I’m sure you know that English spelling is not always easy, for foreign students or even for Americans!  (There are reasons why English spelling is so strange.  I can explain those reasons…)

Here are some simple rules for familiar problems in English spelling:

1) “I-E” or “E-I”?
If the word is pronounced “ee,” it is usually “I-E,” with some important exceptions.

When American children learn English spelling in school, they all learn a little poem: “I” before “E,” except after “C” or when sounded like “AY” as in neighbor or weigh.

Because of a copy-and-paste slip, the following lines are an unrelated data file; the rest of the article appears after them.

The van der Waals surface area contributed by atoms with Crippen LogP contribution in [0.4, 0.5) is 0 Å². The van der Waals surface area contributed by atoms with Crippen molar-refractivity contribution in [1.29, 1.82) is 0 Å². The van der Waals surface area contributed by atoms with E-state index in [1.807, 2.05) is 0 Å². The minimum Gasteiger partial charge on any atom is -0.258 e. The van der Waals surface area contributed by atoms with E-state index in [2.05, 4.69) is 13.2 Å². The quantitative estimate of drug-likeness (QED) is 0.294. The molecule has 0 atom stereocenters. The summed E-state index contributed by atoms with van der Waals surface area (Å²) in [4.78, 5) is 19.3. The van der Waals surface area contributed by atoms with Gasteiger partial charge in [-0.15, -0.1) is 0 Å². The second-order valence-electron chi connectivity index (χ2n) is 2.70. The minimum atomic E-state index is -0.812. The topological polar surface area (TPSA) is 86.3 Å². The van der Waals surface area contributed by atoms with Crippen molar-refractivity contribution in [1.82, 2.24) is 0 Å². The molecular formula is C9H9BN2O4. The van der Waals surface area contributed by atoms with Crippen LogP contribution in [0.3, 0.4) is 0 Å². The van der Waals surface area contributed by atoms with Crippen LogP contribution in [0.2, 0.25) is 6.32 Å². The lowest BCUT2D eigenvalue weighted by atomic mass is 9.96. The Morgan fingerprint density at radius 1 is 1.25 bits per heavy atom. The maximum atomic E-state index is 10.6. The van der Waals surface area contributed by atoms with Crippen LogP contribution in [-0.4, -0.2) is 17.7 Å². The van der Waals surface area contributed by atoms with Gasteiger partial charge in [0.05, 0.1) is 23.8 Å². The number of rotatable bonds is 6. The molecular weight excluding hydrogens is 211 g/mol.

That’s why “believe” is spelled one way and “receive” is spelled the other.  (In the word “receive,” it is “E-I” because it comes after “C.”)

But all rules need exceptions, right?  Here is a sentence that contains some exceptions to the “I” before “E,” except after “C” rule.  It is a good idea to memorize it:  “Neither leisure nor their weird foreign caffeine helped them seize the height.”


Avoid this easy trap!  The word “full”  has two “L”s.  However, when -ful is added to the end of another word (as a suffix), it has only one “L.” Examples are:  joyful, beautiful, plentiful, faithful.


When a word ends in “Y,” that letter becomes an “I” when other syllables are added to the end. For example: Happy/happiness; beauty/beautiful; lovely/loveliness; lonely/loneliness; silly/silliness.